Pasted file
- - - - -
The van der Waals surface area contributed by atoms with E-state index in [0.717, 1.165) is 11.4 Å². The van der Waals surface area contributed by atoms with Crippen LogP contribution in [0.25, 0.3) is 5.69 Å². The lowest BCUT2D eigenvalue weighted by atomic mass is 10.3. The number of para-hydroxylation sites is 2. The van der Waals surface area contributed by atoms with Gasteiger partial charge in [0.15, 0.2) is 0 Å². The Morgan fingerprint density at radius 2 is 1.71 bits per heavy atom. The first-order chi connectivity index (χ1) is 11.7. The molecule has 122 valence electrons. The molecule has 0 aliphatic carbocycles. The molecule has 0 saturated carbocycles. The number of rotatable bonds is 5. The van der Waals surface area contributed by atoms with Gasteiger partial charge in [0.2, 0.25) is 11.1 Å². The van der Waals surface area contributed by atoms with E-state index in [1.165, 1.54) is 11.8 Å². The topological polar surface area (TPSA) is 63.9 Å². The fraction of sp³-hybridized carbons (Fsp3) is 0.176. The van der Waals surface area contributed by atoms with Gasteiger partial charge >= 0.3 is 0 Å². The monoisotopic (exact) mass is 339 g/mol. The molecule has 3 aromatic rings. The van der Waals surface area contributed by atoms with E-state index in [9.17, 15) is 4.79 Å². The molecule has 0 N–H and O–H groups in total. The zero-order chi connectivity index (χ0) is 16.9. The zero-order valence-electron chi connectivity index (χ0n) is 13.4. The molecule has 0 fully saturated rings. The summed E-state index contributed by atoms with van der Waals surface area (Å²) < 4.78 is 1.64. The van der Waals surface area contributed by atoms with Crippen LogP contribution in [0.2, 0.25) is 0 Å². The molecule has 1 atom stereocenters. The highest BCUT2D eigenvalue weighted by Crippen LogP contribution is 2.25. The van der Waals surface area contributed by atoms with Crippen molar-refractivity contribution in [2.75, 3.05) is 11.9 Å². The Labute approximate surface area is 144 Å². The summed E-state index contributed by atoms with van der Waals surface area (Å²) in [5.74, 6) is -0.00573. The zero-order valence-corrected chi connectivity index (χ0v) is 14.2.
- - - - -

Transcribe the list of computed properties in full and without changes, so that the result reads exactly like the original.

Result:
The van der Waals surface area contributed by atoms with E-state index in [0.717, 1.165) is 11.4 Å². The van der Waals surface area contributed by atoms with Crippen LogP contribution in [0.25, 0.3) is 5.69 Å². The lowest BCUT2D eigenvalue weighted by atomic mass is 10.3. The number of para-hydroxylation sites is 2. The van der Waals surface area contributed by atoms with Gasteiger partial charge in [0.15, 0.2) is 0 Å². The Morgan fingerprint density at radius 2 is 1.71 bits per heavy atom. The first-order chi connectivity index (χ1) is 11.7. The molecule has 122 valence electrons. The molecule has 0 aliphatic carbocycles. The molecule has 0 saturated carbocycles. The number of rotatable bonds is 5. The van der Waals surface area contributed by atoms with Gasteiger partial charge in [0.2, 0.25) is 11.1 Å². The van der Waals surface area contributed by atoms with E-state index in [1.165, 1.54) is 11.8 Å². The topological polar surface area (TPSA) is 63.9 Å². The fraction of sp³-hybridized carbons (Fsp3) is 0.176. The van der Waals surface area contributed by atoms with Gasteiger partial charge >= 0.3 is 0 Å². The monoisotopic (exact) mass is 339 g/mol. The molecule has 3 aromatic rings. The van der Waals surface area contributed by atoms with E-state index in [9.17, 15) is 4.79 Å². The molecule has 0 N–H and O–H groups in total. The zero-order chi connectivity index (χ0) is 16.9. The zero-order valence-electron chi connectivity index (χ0n) is 13.4. The molecule has 0 fully saturated rings. The summed E-state index contributed by atoms with van der Waals surface area (Å²) < 4.78 is 1.64. The van der Waals surface area contributed by atoms with Crippen LogP contribution in [0.2, 0.25) is 0 Å². The molecule has 1 atom stereocenters. The highest BCUT2D eigenvalue weighted by Crippen LogP contribution is 2.25. The van der Waals surface area contributed by atoms with Crippen molar-refractivity contribution in [2.75, 3.05) is 11.9 Å². The Labute approximate surface area is 144 Å². The summed E-state index contributed by atoms with van der Waals surface area (Å²) in [5.74, 6) is -0.00573. The zero-order valence-corrected chi connectivity index (χ0v) is 14.2.